SeaWorld is announcing that the killer whales – or orcas – currently in the company’s care will be the last generation of orcas at SeaWorld. The company will end all orca breeding as of today.
They are also introducing new, inspiring, natural orca encounters in place of theatrical shows. It’s part of SeaWorld’s ongoing commitment to education, marine science research and rescue of marine animals. The new programs will let the orca’s be orca’s focusing on the same behaviors the whales have in the wild. This change will start in its San Diego park next year, followed by San Antonio and then Orlando in 2019.
They’ve also excited to announce a broad new partnership with the Humane Society of the United States (HSUS) to protect our oceans and the animals that call them home. SeaWorld is committed to educating the 20 million visitors who come to their parks every year on how they can take action to help these animals in the wild.
SeaWorld has introduced more than 400 million guests to orcas, and we are proud of our part in contributing to the human understanding of these animals,” said Joel Manby, President and Chief Executive Officer of SeaWorld Entertainment, Inc. “As society’s understanding of orcas continues to change, SeaWorld is changing with it. By making this the last generation of orcas in our care and reimagining how guests will experience these beautiful animals, we are fulfilling our mission of providing visitors to our parks with experiences that matter.
SeaWorld’s commitment to end breeding of orcas is a long-held goal of many animal advocacy organizations, and we commend the company for making this game-changing commitment,” said Wayne Pacelle, President and CEO of HSUS. “Today we turn a corner, working together to achieve solutions on a wide set of animal issues – sunsetting the use of orcas at existing facilities; never bringing in orcas into new facilities; maximizing its focus on rescue, rehabilitation and advocacy for marine mammals in the wild; and sourcing food for the animals and for its customers from humane and sustainable sources, including cage-free eggs and crate-free pork.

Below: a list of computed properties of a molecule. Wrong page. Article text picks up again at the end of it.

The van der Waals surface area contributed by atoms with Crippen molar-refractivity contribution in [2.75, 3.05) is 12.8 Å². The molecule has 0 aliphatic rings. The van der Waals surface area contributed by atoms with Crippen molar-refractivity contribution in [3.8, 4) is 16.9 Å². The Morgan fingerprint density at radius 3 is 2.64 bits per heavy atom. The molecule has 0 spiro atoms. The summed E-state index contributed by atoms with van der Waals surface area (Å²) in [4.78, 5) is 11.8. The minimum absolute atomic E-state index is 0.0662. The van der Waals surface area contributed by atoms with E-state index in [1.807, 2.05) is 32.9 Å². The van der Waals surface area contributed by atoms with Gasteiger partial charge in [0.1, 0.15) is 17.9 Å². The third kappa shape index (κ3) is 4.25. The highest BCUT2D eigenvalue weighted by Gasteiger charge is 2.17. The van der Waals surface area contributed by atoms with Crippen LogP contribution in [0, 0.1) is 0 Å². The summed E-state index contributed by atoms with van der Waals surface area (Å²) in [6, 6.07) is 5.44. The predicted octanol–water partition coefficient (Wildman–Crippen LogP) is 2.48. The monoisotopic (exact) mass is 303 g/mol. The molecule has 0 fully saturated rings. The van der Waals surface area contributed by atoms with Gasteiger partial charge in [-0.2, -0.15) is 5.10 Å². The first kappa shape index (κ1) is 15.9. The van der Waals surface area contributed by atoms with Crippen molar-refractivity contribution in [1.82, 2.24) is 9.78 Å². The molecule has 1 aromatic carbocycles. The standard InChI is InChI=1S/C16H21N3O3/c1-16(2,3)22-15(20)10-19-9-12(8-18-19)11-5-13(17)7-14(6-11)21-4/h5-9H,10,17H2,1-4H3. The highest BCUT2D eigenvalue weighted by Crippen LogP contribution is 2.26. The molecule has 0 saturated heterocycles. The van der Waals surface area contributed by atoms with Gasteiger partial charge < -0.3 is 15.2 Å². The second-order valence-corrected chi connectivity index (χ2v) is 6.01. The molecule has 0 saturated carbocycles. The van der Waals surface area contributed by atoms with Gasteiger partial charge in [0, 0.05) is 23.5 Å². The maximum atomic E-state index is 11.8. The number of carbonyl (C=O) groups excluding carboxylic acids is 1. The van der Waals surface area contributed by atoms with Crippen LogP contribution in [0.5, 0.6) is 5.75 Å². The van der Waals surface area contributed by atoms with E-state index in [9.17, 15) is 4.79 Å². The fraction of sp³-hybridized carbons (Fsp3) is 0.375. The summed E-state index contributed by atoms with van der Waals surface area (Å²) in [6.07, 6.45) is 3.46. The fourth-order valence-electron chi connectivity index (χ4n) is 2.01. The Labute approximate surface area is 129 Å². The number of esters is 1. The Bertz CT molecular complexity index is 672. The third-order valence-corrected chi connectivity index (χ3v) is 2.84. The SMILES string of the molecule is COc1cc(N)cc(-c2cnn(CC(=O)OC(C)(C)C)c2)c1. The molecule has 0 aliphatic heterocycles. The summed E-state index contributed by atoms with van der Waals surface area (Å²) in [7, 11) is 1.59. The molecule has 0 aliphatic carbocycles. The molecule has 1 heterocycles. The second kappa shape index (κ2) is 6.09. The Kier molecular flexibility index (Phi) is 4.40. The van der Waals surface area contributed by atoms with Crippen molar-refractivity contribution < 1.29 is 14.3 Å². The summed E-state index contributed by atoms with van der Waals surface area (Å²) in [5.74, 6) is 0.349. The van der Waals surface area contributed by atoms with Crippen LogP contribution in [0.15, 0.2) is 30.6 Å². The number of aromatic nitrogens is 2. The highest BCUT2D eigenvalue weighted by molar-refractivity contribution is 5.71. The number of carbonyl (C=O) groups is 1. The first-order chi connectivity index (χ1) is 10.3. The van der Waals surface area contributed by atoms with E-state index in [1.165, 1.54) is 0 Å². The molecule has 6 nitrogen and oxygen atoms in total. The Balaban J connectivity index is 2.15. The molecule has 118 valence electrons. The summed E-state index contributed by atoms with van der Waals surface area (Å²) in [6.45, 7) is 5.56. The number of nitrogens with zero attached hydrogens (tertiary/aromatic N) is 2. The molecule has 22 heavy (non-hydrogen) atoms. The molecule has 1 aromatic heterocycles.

We are pleased to join with HSUS on the significant issues facing marine mammals and their ocean homes,” said Manby. “The work done by zoological facilities like SeaWorld is critical for the protection of animals in the wild, especially marine mammals. To that end, SeaWorld has committed $50 million over the next five years to be the world’s leading marine animal rescue organization, to advocate for an end to the commercial killing of whales and seals and an end to shark finning.
The orcas at SeaWorld will live out their lives at the company’s park habitats, where they will continue to receive the highest-quality care based on the latest advances in marine veterinary medicine, science and zoological best practices. Guests will be able to experience these orcas through our new educational encounters.
SeaWorld reaffirms its commitment not to collect marine mammals from the wild. It has not collected an orca from the wild in almost 40 years, and the orcas at SeaWorld were either born there or have spent almost their entire lives in human care. These orcas could not survive in oceans that include environmental concerns such as pollution and other man-made threats.
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